Today, nectarines in the United States mostly are grown in California, though China and Spain account for the vast majority of global nectarine production.
Though peaches and nectarines are sold as different fruits commercially, they are actually from the same species of fruit. Because of this, there are minimal differences in taste, appearance and nutrition between the nectarine and the peach.
In fact, the only major difference between the two is the thin layer of fuzz that covers the surface of peaches and is absent from nectarines. Fuzziness is considered a dominant trait in peaches, so some peaches grow with it while others may be fuzz-free. There are also sometimes instances where a fuzzless peach (or nectarine) may pop up on a peach tree or a fuzzy peach may show up on a nectarine tree.
However, because they are virtually the same fruit in terms of taste and texture, if you have a recipe that calls for peaches, you can easily swap in nectarines instead (and vice versa).
Apricots, on the other hand, belong to the same family as nectarines and peaches but have some more noticeable differences. They are smaller than nectarines, contain the same fuzz as peaches and have a more distinct tart flavor that is ideal for baked dishes.
Uses and Recipes
Nectarines are widely available at most grocery stores. Be sure to look for one that is brightly colored and firm with unblemished and smooth skin.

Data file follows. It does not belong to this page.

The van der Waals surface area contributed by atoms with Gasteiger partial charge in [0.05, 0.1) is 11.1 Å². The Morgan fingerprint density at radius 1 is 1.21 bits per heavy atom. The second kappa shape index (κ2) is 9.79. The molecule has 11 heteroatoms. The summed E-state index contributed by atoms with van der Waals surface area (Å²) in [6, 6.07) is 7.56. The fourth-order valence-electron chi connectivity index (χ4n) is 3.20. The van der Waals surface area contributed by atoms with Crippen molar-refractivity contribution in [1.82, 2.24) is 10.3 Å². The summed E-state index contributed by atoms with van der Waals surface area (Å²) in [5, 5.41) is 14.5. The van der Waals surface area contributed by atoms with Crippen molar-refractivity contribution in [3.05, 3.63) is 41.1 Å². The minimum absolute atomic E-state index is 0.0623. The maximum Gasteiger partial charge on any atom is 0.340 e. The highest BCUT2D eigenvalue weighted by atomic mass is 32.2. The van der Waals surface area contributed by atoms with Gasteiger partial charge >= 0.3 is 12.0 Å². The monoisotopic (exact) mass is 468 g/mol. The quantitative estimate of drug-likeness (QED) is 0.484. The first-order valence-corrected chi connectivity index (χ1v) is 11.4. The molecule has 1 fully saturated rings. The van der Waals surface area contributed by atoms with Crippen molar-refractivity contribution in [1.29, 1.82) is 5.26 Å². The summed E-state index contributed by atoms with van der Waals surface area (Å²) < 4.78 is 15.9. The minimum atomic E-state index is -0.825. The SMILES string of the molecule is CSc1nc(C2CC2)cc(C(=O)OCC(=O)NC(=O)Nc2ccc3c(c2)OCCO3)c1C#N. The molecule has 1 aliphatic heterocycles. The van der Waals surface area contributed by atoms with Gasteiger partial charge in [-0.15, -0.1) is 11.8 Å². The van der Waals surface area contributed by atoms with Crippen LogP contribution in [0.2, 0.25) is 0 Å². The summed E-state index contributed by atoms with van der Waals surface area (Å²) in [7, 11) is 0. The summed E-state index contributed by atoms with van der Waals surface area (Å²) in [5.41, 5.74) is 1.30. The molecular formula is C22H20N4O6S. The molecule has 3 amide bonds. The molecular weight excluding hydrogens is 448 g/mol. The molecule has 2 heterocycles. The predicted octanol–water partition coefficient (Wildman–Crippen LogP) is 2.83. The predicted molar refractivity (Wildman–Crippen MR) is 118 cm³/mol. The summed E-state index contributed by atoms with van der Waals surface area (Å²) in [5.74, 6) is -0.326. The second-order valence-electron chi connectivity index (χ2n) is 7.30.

You should also opt for organic, locally sourced nectarines when possible. This is because nectarines are considered one of the “dirty dozen” foods that are most likely to harbor harmful pesticide residues. Buying organic ensures that you aren’t consuming these potentially toxic chemicals.
While nectarines make a satisfying snack all on their own, you can also add them to a variety of dishes, both savory and sweet. Grill them up, and throw them on pizzas, sandwiches and salads, or mix them into your next batch of frozen yogurt or cobbler.
Alternatively, try out some of the nectarine recipes coming up to get a few servings of this healthy fruit into your day.
Ready to take advantage of all of these impressive nectarine health benefits? Here are a few nectarine recipes that can help you add this delicious fruit to your diet:
- Nectarine Salsa
- Stone Fruit Salad with Pecans & Blue Cheese
- Nectarine & Avocado Toasties with Almonds, Feta and Chili Flakes
- Roasted Pepper, Nectarine and Ricotta Grilled Pizza
- Nectarine Rose Tart
Risks and Side Effects
Although generally considered a safe and healthy part of the diet, some people may be allergic to nectarines. If you think you may have a nectarine allergy or experience any adverse side effects after eating nectarines, you should talk to your doctor.
Nectarines are also high in fructans, a type of sugar that is easily fermented by the bacteria in your gut and may trigger symptoms in those with irritable bowel syndrome. For this reason, nectarines are often restricted in a low-FODMAPs diet. If you find that you are sensitive to foods high in fructans, you should consider limiting your intake of nectarines.
Additionally, keep in mind that the pit of the nectarine does contain cyanide. While you would need to eat a massive amount of nectarine pits to see any real negative effects, it’s always important to remember that moderation is key.
- Nectarines are from the same species as peaches but contain a recessive gene that results in a lack of peach fuzz.
- They are low in calories but can provide fiber, vitamin C, potassium and niacin.
- Thanks to their impressive nutrient profile, nectarines can strengthen eye, immune, heart and digestive health; may help with weight loss; can lower blood sugar levels; and may even help kill off cancer cells.
- Best of all, they can easily be included in a healthy diet and can be used in sweet and savory dishes alike.